A good sim should occasionally surprise you. Especially with something as complex and uncertain as a college football playoff season, it’s more or less impossible to see how all the parts fit together ahead of time without one. Alabama and Clemson are pretty straightforward, sure, but what about the other 128 teams? And in what combinations? Our pre-season sim’s answers surprised me.
This is what I saw when I ran the post-sim report. These are the five most likely playoff brackets (teams are listed alphabetically):
Not surprisingly, this says the 3 most likely brackets are Alabama, Clemson, Georgia and one of Oklahoma, Michigan or Ohio State – pretty much conventional wisdom. But look at #5. LSU makes an appearance, which by itself was a little unexpected. But they do so here alongside Alabama and Georgia. That is, there are 3 SEC teams! And this isn’t merely an inevitable random blip in a long sim, but the 5th most likely scenario. Digging in further we find the chips fall this way not infrequently. All told, we show the SEC placing three teams in the playoff 15% of the time. (See below for full distributions for all conferences.)
I’ve never even considered that possibility. It’s entirely possible the playoff committee would avoid doing something that would draw as much ire from other conferences and fanbases as that would. But if they keep acting as they have in the first five years, this could happen. We have refined our model of the committee over the years and do quite well predicting their rankings. They’ve shown a surprising — to me, anyway – preference for choosing the “best” teams over the “most deserving” ones. And have been cavalier about geographic politics. They have also been anything but consistent. But if they remain this “pure”, we could be in interesting territory.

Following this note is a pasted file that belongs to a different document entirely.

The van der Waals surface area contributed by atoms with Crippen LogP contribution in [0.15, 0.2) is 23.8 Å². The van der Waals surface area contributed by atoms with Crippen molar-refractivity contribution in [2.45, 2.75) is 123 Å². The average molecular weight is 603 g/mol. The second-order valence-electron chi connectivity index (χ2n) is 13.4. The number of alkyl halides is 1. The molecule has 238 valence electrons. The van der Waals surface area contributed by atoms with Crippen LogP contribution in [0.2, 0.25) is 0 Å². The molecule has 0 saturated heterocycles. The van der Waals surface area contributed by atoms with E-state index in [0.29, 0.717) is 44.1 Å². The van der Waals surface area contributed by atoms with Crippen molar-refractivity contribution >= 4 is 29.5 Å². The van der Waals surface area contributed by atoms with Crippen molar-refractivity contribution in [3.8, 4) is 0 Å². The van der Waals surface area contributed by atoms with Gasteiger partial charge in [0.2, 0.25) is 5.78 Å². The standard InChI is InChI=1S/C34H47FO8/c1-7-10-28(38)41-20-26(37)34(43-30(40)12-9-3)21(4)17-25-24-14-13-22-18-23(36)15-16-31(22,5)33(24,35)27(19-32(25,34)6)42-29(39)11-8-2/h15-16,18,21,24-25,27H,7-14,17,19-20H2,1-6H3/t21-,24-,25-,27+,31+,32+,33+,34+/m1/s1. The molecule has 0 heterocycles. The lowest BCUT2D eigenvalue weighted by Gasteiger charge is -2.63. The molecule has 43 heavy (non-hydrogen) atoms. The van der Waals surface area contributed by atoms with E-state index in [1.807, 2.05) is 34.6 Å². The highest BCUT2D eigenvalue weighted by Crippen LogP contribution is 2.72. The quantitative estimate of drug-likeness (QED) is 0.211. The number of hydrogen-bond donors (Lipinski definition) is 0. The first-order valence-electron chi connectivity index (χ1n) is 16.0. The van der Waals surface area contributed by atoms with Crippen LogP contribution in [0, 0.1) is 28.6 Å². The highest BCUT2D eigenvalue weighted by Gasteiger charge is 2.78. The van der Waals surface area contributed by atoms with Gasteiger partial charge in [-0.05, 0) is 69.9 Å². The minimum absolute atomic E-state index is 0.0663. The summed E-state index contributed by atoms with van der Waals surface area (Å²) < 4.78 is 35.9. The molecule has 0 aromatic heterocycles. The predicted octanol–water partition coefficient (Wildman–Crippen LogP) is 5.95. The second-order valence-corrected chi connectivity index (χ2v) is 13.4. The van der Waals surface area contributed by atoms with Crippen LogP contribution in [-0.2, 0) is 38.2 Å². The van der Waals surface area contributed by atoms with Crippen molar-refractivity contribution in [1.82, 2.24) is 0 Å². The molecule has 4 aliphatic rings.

Beyond the politics of the committee, there are three key factors creating this possibility. First is that LSU continues to get stronger. We have them neck-and-neck with Oklahoma at #4 in the country, sporting the #4 defense and (in another surprise) the #8 offense. Second, Georgia doesn’t have to play Alabama or LSU before an SEC title game. That scheduling
device quirk means the three teams only *have* to have 2 losses between them through the conference championships. So, if they’re as good as we expect them to be, and they catch a few breaks, it’s not hard to imagine all three teams with one or fewer losses when the committee makes its final selections.
Which brings us to the final factor: what happens in other conferences. While Clemson has a clear path, all other contenders face serious fights on the way to conference championships and playoff “eligibility”. Oklahoma’s is easiest, but Texas could be “back”, Iowa State is feistier than ever, and Jalen Hurts still figuring out Riley’s offense. Nevermind the Big12’s round-robin + conference championship structure means there is a guaranteed extra conference loss to go around. The Big 10 might have the two other best teams, in Ohio State and Michigan, but they must contend with each other, strong rivals in the East and a much revived West division. If you were picking a year for the Big 10 to eat its own, this isn’t a bad one. Finally, the Pac12 is “blessed” with a weak bottom (and middle for that matter), clearing the way for Washington, Oregon or Utah. But they still have each other, including a regular season cross-division matchup between the Utes and Huskies. And these teams aren’t (yet?) to the point of taking the lower half of the conference for granted in the same way some others have in recent years.
Probably won’t happen. But the *possibility* has arrived. If you like meltdowns and drama in college football, a 3-SEC-team playoff would be tough to beat. It might even accelerate the move to a larger bracket and automatic conference tie-ins. A little silver lining for you if the SEC surprises us with even more dominance than usual this year.